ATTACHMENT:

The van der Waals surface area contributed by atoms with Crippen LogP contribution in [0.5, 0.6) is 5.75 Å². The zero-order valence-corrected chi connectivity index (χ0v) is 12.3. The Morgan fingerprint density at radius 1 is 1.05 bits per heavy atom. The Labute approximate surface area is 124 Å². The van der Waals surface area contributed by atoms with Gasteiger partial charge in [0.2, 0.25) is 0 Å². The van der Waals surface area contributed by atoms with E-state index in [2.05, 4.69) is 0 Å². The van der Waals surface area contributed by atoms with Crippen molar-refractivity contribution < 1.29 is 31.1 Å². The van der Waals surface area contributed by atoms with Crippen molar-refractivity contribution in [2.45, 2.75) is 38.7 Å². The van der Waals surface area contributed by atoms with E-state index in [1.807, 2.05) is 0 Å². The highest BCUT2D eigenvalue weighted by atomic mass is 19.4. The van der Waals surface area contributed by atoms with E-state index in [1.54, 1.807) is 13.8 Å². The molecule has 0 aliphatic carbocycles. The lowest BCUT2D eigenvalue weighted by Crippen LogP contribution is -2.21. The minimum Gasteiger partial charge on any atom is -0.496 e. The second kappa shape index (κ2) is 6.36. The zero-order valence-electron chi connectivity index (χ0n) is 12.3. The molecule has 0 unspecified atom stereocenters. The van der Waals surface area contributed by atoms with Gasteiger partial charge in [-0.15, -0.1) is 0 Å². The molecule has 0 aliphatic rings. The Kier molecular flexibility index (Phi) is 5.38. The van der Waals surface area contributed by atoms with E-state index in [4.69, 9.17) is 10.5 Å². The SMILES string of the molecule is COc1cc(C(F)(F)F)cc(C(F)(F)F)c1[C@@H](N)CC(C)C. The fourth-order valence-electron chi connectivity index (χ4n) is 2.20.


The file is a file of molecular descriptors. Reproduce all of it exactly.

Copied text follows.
The van der Waals surface area contributed by atoms with Crippen LogP contribution in [0.5, 0.6) is 5.75 Å². The zero-order valence-corrected chi connectivity index (χ0v) is 12.3. The Morgan fingerprint density at radius 1 is 1.05 bits per heavy atom. The Labute approximate surface area is 124 Å². The van der Waals surface area contributed by atoms with Gasteiger partial charge in [0.2, 0.25) is 0 Å². The van der Waals surface area contributed by atoms with E-state index in [2.05, 4.69) is 0 Å². The van der Waals surface area contributed by atoms with Crippen molar-refractivity contribution < 1.29 is 31.1 Å². The van der Waals surface area contributed by atoms with Crippen molar-refractivity contribution in [2.45, 2.75) is 38.7 Å². The van der Waals surface area contributed by atoms with E-state index in [1.807, 2.05) is 0 Å². The highest BCUT2D eigenvalue weighted by atomic mass is 19.4. The van der Waals surface area contributed by atoms with E-state index in [1.54, 1.807) is 13.8 Å². The molecule has 0 aliphatic carbocycles. The lowest BCUT2D eigenvalue weighted by Crippen LogP contribution is -2.21. The minimum Gasteiger partial charge on any atom is -0.496 e. The second kappa shape index (κ2) is 6.36. The zero-order valence-electron chi connectivity index (χ0n) is 12.3. The molecule has 0 unspecified atom stereocenters. The van der Waals surface area contributed by atoms with Gasteiger partial charge in [-0.15, -0.1) is 0 Å². The molecule has 0 aliphatic rings. The Kier molecular flexibility index (Phi) is 5.38. The van der Waals surface area contributed by atoms with E-state index in [4.69, 9.17) is 10.5 Å². The SMILES string of the molecule is COc1cc(C(F)(F)F)cc(C(F)(F)F)c1[C@@H](N)CC(C)C. The fourth-order valence-electron chi connectivity index (χ4n) is 2.20.